Three Poets On Suffering

Many years ago I was confronted by this quote attributed to Fyodor Dostoevsky: “There is only one thing I dread: not to be worthy of my sufferings.”

As I searched on the net to confirm the quote’s attributions I could only find a reference to it in Viktor Frankel’s book Man’s Search For Meaning. Regardless of the source, the quote is arresting. Suddenly there is a reversal. Any sense of victimization is gone. Instead there is a mysterious sense of being empowered by suffering.

I was reminded of this strange reversal through three poems that I came across in the past few weeks. They all in some way illustrate the reversal contained in the quote attributed to Dostoevsky.

John Newlove (1938-2003) was a Canadian poet celebrated for his craft. Like many of his generation he also seemed to like the bottle and it cast a long shadow over his life and the lives of others as captured by Patrick Lane in his prose poem For John Newlove. You told me once you learned a trick from Creeley and so dismissed your poems. But you always diminished your art. It was a kind of self-loathing….Regardless of how Newlove suffered or triggered it in others his poem on suffering published in 1965 shows exquisite understanding.

With Whom Should I Associate

With whom should I associate
but suffering men? For all men
who desire, suffer; and my desires
are too great for me to hold to
alone. I must see the others,
hear them in their plans, console
and ridicule, knowing
the greater their desires,
the more they understand of me.

The idea that our desires make us suffer; that our suffering equals the distance between what we have and we want intrigues me. Whether or not this is a suffering to be worthy of is a point for debate I think. But what I so like in this poem is Newlove’s sense of how our sufferings link us all together. R.S. Thomas asks in a poem of his: what is it to be human? His answer: it is to be lonely. I wonder if Newlove’s would be: it is to suffer.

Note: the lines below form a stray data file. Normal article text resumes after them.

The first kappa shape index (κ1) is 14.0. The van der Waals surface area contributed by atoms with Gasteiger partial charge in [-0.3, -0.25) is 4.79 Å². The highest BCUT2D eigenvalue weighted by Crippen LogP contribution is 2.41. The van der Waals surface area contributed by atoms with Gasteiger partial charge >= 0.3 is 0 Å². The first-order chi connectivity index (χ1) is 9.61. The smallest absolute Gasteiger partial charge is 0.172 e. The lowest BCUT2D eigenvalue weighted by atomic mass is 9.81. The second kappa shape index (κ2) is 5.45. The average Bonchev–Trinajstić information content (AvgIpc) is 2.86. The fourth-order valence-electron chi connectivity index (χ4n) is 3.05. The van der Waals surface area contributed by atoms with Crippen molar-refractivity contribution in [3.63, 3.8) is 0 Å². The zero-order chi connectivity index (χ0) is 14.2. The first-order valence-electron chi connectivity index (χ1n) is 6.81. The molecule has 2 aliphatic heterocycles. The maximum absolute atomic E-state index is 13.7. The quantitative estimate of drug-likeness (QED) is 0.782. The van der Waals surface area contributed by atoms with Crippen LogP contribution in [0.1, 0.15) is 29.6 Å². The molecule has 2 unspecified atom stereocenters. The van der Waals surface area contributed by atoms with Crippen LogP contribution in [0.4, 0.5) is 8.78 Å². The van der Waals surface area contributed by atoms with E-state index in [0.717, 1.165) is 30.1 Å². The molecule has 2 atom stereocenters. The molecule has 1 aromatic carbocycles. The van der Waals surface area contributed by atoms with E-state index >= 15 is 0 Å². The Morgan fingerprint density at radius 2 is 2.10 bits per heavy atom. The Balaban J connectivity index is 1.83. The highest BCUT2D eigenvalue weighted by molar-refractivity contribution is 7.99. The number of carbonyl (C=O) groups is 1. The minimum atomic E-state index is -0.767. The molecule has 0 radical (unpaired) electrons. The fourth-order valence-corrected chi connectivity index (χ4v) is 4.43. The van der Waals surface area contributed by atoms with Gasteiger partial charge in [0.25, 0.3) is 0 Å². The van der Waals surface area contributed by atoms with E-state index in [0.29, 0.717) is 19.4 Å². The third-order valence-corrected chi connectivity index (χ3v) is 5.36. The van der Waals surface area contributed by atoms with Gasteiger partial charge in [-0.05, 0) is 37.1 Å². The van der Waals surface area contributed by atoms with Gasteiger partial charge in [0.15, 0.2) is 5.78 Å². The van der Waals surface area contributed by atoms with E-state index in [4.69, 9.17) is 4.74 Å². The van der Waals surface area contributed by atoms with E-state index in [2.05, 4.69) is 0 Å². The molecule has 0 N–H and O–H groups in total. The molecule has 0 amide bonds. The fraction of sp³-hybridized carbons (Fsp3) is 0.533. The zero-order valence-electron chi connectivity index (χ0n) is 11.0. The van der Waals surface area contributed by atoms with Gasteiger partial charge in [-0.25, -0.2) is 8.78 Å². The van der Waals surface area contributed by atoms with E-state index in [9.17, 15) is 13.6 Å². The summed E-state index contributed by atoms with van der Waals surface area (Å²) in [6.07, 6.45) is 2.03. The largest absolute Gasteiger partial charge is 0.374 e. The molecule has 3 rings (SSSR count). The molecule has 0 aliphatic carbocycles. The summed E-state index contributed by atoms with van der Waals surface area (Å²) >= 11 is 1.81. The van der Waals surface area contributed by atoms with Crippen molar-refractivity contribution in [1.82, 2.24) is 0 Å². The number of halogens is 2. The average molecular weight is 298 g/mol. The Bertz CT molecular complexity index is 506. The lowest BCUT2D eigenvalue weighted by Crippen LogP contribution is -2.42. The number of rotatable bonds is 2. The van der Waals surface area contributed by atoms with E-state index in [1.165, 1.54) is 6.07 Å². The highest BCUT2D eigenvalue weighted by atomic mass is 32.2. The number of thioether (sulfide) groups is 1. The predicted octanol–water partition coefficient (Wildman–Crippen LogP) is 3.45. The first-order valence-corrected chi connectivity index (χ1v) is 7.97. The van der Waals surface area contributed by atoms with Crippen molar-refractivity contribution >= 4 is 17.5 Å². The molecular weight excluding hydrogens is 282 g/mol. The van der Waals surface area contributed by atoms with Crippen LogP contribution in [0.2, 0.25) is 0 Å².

The Hungarian poet Gyorgy Faludy (1910-2006) suffered his own trials in a Communist concentration camp after the Second World War. He fled the country in 1956 and lived in Canada for twenty years before returning to Hungary in the late 1980’s. Here is a fragment from his longer poem about his concentration camp experiences called Farewell to Recsk as translated by Paul Sohar.


The suffering. I’d had it coming to me for quite a while.
Had I not surrendered to it, I’d still be an unsated hedonist.
Some were guzzling its cold stream like spring water,
some turned into zombies while others couldn’t stop their wails.
Now I’m ashamed to say it was easier for me, all my pains
and troubles were numbed when I wove them into poetry.


And what is the best part of the lesson?
While erotic desires slowly
abandoned my plundered body
love remained its steady resident.

This poem floored me because it killed the two proverbial birds with one stone. Although he surrenders to his suffering the tone of the poem doesn’t suggest he was victimized by it or crushed by it. And one of the ways he carried that surrender was to write poems. This is striking proof of the healing power of poetry, what the poet Gregory Orr calls poetry as survival. I also so appreciate how Faludy credits love most of all for keeping him alive and heathy in spirit.